As a former market maker from the Chicago Board of Options Exchange (CBOE) I have a bit of gamble in me, and I’m willing to take risk when I think the time is right. I’m not talking about betting on a sports game where I have no edge or at a craps table in Las Vegas. However, when I do think I have an edge in the stock market I’m not afraid to execute a “Texas Hedge,” which is a SUPER bullish position.
First a bit of folklore on where the expression Texas Hedge supposedly came from:
The earliest known reference comes from James Gilbert, a former TransMarket Group floor clerk, who relayed the following to Traders Magazine in 2006: “I was a runner at the time. And I see this guy signal to buy 500 futures. Big futures. And I know he just bought calls. So I yell - hey, you are backwards on your hedge! And he looks me square in the face with these eyes of cobalt, not an ounce of joviality in his veins. He says ‘Boy - I’m from Texas. We don’t hedge when we’re right in Texas. We double down, son.’ The whole pit must’ve heard him, because from that moment on, any time any trader mistakenly hedged backwards, they would say ‘I TEXASED’ and the whole trading crowd would point and laugh. Everybody but Bill, from Texas. He would just stare, with those piercing cobalt eyes.”
While that is a cute story, that is not the first known reference to the expression Texas Hedge. I can tell you that Texas Hedge was absolutely a term that was frequently used when I started on the CBOE trading floor in 1999.
And even before I arrived on the trading scene, it was a commonly used term in livestock trading when cattle ranchers might buy cattle futures contracts while already owning cattle, thereby doubling their risk exposure.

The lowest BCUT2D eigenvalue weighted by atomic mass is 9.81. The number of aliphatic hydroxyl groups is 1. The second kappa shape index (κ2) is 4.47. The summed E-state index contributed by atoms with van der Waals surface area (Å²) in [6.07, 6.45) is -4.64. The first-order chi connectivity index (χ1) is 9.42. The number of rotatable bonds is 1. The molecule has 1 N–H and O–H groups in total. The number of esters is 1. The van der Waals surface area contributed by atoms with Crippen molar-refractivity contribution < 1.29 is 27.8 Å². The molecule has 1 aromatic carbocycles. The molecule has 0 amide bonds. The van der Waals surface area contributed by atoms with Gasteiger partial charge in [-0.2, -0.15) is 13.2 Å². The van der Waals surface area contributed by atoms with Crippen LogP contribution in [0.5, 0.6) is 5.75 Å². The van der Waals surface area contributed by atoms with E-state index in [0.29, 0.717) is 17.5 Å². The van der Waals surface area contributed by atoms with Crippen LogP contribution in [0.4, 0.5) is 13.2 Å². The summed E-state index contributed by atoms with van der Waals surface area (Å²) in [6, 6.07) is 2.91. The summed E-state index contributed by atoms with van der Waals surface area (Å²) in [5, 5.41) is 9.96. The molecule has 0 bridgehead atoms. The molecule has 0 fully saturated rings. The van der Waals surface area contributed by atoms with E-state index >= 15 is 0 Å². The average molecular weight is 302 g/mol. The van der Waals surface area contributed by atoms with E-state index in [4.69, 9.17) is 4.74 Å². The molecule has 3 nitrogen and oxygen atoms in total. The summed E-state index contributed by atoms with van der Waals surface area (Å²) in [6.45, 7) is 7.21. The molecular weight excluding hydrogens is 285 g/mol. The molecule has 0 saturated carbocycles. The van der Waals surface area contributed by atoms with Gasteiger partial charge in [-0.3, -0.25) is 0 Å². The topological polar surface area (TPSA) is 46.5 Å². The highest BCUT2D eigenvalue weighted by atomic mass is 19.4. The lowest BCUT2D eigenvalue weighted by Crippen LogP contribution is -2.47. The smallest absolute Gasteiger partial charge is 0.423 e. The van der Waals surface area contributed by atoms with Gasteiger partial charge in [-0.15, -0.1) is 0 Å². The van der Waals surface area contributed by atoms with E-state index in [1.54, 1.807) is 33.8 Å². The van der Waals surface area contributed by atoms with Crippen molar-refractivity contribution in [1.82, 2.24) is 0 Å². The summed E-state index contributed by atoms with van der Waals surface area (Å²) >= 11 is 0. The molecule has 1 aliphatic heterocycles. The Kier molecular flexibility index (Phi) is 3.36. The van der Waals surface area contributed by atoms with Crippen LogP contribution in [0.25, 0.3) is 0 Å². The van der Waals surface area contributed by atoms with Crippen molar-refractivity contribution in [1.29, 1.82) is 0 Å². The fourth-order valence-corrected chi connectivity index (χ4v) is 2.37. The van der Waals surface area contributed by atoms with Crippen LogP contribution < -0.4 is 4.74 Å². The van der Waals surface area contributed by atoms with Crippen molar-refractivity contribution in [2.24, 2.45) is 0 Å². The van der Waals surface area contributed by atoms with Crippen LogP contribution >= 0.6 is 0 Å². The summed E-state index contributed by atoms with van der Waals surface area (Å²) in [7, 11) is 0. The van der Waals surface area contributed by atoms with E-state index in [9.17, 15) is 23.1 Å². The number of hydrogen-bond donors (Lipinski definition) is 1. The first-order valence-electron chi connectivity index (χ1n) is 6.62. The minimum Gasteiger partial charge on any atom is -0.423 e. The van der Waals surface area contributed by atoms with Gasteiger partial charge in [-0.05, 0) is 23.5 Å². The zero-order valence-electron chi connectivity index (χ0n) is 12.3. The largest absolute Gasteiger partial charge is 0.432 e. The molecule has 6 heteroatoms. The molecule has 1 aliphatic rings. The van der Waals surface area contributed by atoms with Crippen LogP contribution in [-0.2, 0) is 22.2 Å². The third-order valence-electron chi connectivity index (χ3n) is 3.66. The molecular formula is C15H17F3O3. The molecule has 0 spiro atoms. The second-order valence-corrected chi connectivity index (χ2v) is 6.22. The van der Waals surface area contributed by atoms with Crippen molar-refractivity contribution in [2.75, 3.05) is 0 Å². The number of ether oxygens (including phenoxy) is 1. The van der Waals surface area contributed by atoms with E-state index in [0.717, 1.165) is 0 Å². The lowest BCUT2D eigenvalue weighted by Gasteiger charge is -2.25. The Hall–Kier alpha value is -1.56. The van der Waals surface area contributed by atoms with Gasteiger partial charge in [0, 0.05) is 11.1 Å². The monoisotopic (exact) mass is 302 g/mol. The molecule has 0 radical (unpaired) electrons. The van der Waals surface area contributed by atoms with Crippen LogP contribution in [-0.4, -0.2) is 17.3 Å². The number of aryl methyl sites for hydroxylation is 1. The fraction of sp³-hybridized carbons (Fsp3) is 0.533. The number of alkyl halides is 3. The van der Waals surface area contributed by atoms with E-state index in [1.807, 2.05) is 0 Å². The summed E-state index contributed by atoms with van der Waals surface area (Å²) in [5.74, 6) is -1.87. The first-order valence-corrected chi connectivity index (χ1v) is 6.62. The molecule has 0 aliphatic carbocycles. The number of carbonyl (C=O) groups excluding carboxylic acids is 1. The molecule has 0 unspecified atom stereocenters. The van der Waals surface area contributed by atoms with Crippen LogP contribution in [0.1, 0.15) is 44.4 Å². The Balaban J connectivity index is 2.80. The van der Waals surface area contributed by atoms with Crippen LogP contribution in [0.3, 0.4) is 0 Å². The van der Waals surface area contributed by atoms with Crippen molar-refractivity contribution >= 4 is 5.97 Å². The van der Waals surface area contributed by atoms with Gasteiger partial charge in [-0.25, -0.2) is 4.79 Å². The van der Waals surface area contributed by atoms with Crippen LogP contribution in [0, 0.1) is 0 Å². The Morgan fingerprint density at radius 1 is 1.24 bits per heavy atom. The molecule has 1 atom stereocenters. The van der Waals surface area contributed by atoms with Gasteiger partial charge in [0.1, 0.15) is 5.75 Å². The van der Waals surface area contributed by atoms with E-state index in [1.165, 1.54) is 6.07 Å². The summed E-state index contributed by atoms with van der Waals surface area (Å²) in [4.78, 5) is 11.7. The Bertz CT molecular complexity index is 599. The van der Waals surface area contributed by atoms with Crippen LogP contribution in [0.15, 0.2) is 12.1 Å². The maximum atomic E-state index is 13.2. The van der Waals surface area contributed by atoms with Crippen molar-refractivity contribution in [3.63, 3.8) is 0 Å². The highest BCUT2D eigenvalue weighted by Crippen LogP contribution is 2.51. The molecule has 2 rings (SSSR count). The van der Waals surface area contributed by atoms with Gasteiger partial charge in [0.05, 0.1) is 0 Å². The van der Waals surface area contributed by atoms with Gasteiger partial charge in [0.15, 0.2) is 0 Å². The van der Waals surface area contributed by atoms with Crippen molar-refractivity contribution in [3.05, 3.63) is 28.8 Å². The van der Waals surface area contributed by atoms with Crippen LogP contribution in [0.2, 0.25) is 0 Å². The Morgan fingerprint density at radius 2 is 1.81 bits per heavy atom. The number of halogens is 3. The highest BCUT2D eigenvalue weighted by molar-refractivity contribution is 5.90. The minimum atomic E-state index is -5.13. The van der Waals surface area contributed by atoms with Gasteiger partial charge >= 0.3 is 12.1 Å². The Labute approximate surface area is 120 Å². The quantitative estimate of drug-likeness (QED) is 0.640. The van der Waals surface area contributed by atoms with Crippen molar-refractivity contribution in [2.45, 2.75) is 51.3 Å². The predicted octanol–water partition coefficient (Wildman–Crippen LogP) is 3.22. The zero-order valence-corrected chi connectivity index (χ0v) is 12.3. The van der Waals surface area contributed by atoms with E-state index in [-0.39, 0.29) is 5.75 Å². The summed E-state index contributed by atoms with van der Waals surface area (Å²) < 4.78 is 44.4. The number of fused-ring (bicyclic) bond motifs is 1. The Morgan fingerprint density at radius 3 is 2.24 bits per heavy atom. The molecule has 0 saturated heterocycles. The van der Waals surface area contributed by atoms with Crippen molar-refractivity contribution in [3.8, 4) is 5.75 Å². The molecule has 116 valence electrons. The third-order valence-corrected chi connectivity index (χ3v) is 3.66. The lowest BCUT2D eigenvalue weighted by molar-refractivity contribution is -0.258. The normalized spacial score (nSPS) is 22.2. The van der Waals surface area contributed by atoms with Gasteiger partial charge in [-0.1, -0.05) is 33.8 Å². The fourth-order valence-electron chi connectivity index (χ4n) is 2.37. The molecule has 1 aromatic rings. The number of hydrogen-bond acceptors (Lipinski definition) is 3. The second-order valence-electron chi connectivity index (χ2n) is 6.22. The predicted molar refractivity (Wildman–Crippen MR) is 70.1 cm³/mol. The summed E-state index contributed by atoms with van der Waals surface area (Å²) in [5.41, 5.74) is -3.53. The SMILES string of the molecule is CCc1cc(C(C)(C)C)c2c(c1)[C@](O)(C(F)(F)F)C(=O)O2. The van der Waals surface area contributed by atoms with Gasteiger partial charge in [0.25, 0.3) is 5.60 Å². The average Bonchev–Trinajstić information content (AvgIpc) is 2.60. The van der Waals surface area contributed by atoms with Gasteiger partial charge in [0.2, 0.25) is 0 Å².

So how might I execute a Texas Hedge if I had high conviction in a trade?
As an options trader, I would buy the stock AND buy call options on that stock.
A (Fictional) Texas Hedge
For example, if I thought the odds favored fictional stock XYZ, which is trading at 100, going much higher I could make this trade:
Buy XYZ stock
Buy XYZ August 100 strike calls
These are two bullish positions that would work should XYZ stock move meaningfully higher.
However, as you might imagine there is a ton of downside risk to this strategy.
If XYZ stock were to fall, I would lose money on my stock position, and my calls would expire worthless. Bad and worse!
Another way the expression Texas Hedge is used and can go very poorly is when an individual works for a company, and at the same time owns lots of stock in that company via purchases, or stock awards/options.
We saw that scenario go very poorly for many people who used to work at Enron or Lehman Brothers in the last 20 years as those folks lost their jobs when those companies went out of business and also saw their big stock positions go to zero. Truly an awful scenario.
Stepping back to the more positive side of the coin, I will say the Texas Hedge is not for the faint of heart. However, if you think the odds are meaningfully in your favor, and if you understand what you can lose if you are wrong, every once in a while this bold strategy is a recipe for a monster profit.